Smith fleshed out 2.0 assists per game this season, having a high understanding of passing out of the post. When operating at the top-of-the-key, this vision also appeared as when defenders elected to bring help – he did a good job finding the open man. You can chalk a lot of Smith’s negatives in this area as a byproduct of tunnel vision as it looked as if he knew if he was launching a shot before it even touched his hand.
Truthfully, this is not a major point of concern for Smith. His flashes passing out of the post and up top give enough reason to believe he’ll be a better passer at the next level.
– Finishing Dexterity
Overall, Smith made his mark around the rim shooting 33-of-51 (64.7%). One key note, however, is his dexterity around the basket. Generally speaking, Smith is a very good slasher when given the open lane. Upon contests, you tend to see a drop-off in verticality as he instead opts to absorb contact from defenders.
Smith is much more proficient in taking layups right-handed than he is with his left as he is not the greatest left-handed finisher when taking contact around the rim. Smith had no preference as to which wing he played on, shooting 89 jumpers at the left elbow and wing compared to 82 jumpers at the right elbow and wing. To cater more towards his finishing ability, placing him off-the-ball on the right-wing may cater more towards his slashing ability.
Jabari Smith is exactly what teams yearn for at the forward spot. With postseason teams finding major success disregarding positional locks and overall size – Smith is an ideal power forward who can be a perfect co-star with a small forward or members in the backcourt.
His overall shooting ability is hard to come by at his size, and his overall speed and point of release make him a hard player to stop from downtown. Smith is a player who has mastered the catch-and-shoot game as he’s able to bury jumpers from almost anywhere on the court when open. To add to this, his hallmarked two-dribble pull-up is a jumper that should translate into consistent scoring outbursts moving forward.
Smith’s on-ball play does need some touch-ups as he lacks a go-to move to create distance from his opponent in halfcourt situations. Given his ability to make shots off the bounce already, adding some marquee dribble moves gives him the seeds to be a good isolation piece. If his handling ability never comes to fruition, I think he could still find success working out of high-ball screens.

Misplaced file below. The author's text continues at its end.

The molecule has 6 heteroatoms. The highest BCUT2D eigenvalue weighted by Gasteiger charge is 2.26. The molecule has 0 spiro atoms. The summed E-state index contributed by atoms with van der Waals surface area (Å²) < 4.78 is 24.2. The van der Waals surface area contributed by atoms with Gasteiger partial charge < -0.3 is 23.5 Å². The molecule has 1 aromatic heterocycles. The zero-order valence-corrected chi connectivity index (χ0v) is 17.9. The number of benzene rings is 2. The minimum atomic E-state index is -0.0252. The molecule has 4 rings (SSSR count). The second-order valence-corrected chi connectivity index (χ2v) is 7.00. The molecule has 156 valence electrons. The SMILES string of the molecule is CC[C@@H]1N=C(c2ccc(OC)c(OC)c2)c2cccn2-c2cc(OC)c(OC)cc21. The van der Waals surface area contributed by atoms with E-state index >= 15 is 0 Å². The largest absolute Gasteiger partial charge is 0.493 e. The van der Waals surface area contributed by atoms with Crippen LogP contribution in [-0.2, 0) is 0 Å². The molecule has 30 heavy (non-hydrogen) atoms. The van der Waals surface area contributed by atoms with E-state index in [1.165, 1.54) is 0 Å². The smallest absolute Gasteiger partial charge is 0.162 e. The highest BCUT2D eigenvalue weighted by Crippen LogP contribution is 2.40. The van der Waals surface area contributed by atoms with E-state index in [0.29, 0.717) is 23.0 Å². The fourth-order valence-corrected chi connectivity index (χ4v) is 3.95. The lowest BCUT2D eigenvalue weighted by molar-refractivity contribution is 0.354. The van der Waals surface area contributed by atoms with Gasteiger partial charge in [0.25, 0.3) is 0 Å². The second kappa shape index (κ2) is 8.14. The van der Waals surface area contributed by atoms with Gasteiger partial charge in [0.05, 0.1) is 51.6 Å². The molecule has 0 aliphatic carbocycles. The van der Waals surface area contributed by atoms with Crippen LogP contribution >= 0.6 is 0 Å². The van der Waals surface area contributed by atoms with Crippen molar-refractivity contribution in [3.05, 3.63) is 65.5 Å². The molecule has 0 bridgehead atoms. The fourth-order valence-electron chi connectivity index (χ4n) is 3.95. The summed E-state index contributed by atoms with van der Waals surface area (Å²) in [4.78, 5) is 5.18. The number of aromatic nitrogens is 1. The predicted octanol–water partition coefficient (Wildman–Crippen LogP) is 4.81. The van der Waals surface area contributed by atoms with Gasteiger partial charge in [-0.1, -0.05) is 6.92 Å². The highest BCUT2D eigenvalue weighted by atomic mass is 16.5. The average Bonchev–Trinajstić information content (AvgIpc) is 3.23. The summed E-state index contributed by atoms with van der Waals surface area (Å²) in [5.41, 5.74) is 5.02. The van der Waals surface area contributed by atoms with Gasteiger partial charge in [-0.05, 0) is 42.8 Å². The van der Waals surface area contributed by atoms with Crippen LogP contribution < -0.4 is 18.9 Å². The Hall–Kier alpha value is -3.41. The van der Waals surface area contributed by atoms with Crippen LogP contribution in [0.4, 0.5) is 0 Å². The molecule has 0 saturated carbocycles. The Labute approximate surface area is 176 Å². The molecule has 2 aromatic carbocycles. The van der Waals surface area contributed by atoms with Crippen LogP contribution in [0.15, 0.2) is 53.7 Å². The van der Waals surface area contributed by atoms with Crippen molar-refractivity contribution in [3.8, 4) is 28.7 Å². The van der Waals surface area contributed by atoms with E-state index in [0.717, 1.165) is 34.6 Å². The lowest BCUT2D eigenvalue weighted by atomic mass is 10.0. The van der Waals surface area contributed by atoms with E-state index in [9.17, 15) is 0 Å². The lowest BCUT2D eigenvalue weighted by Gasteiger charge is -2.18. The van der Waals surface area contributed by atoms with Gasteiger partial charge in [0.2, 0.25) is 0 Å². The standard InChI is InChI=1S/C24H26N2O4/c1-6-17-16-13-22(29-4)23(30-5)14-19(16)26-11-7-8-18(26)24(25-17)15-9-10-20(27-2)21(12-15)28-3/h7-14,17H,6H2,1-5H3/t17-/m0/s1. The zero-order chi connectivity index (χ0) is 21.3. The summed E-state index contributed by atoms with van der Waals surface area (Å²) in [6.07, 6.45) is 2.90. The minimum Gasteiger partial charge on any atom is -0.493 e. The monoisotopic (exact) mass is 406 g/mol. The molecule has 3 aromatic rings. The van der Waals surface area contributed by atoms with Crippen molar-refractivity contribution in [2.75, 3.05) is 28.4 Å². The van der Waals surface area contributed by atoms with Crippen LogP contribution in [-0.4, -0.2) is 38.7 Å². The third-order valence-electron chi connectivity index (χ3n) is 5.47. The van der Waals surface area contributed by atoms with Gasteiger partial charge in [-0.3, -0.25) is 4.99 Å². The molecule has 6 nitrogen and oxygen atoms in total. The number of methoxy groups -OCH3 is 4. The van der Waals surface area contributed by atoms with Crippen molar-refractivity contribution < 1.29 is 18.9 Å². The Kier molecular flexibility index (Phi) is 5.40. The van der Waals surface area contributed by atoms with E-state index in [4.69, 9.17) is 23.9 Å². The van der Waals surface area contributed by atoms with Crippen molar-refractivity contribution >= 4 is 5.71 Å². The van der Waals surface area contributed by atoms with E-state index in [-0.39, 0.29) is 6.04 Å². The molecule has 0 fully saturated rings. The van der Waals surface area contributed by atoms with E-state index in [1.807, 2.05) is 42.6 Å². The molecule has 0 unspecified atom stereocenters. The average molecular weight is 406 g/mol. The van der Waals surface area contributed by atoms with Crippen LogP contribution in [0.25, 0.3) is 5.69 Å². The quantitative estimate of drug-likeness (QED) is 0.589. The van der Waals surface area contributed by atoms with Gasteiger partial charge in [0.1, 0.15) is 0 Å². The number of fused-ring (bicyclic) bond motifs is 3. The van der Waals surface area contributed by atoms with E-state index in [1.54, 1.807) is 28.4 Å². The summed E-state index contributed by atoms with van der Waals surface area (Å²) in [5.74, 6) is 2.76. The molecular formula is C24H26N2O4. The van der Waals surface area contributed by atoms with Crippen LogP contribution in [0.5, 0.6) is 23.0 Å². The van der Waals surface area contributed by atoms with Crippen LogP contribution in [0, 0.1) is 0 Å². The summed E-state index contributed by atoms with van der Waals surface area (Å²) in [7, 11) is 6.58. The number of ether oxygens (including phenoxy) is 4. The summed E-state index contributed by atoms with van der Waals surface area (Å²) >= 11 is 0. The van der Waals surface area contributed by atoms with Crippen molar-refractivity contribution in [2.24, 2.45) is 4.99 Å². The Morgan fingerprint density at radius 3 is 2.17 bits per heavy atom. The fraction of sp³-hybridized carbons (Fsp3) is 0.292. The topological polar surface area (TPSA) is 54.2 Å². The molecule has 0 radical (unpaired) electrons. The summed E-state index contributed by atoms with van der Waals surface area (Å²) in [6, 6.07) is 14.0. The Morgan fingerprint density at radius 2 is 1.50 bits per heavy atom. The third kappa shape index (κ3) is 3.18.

Smith’s overall frame fits the bill for what NBA teams are looking for defensively. His length and overall lateral quickness make him a chess piece able to defend 2-4, and with a high motor and active hands – he wouldn’t be terrible defending the post in stints.
Floor: High-Caliber Starter → 3&D Four
Jabari Smith is one of the safer options when surveying the top part of this draft. If his on-ball game does not fully form, he’s still going to be an elite catch-and-shoot player at his given skill position, especially with the ability to pull up in space. Even at his floor, he’s perfect for a team looking to make a playoff push and contend. Smith forces a defender to stay out at the perimeter at all times, and his peskiness on the glass also makes him valuable under the basket. Defensively, there’s not too much of a risk factor as his palate of size and strengths certify him as a good multi-positional defender at the next level.
Ceiling: NBA All-Star with All-NBA Consideration
I think Smith’s overall ceiling will be a direct result of his landing spot. There’s an elite mold already set and stone with Smith. If his new team doesn’t push his boundaries, he’s still a very good long-term player. However, to reach his true heights – he’s going to need to be in a system that forces him to shore up on improvement areas – in particular, dribbling and finishing off-the-deck in the halfcourt.
If Smith is placed in a system that not just develops him as an on-ball creator but hands him in-game repetitions to learn – he should be on the fast track to becoming an All-Star caliber player. His current profile already makes him a 15-point scorer with two-way versatility, but the assurance of him being able to create his own shots moves him to the 20s and beyond as a scorer.
Smith’s biggest waning factor in him crossing the All-Star bridge is his ability to create his own offense, in particular with enchanted dribble moves or a stepback. If he’s able to lock this in, that’s where his ceiling starts to be realized.
Defensively, he has the profile to be one of the top defenders at his position for a long time. He’s not the greatest shot blocker, specifically on the interior, but his elite perimeter defense makes him a championship-caliber defender – even if he doesn’t earn accolades for it.
Evaluation: Premier Two-Way Threat with NBA All-Star Consideration
There’s no question about it – Jabari Smith will be playing high-level basketball for a very long time. His combination of shooting ability, defensive versatility, and potential on-ball and slashing abilities make him the perfect cog to place on a championship contender. He might not be the go-to guy for a bucket right now, but he should stand the test as your second or third scoring option, no matter the roster. His work off-the-catch is uncanny for his size and his defensive upside should make him a productive co-star for a playoff team.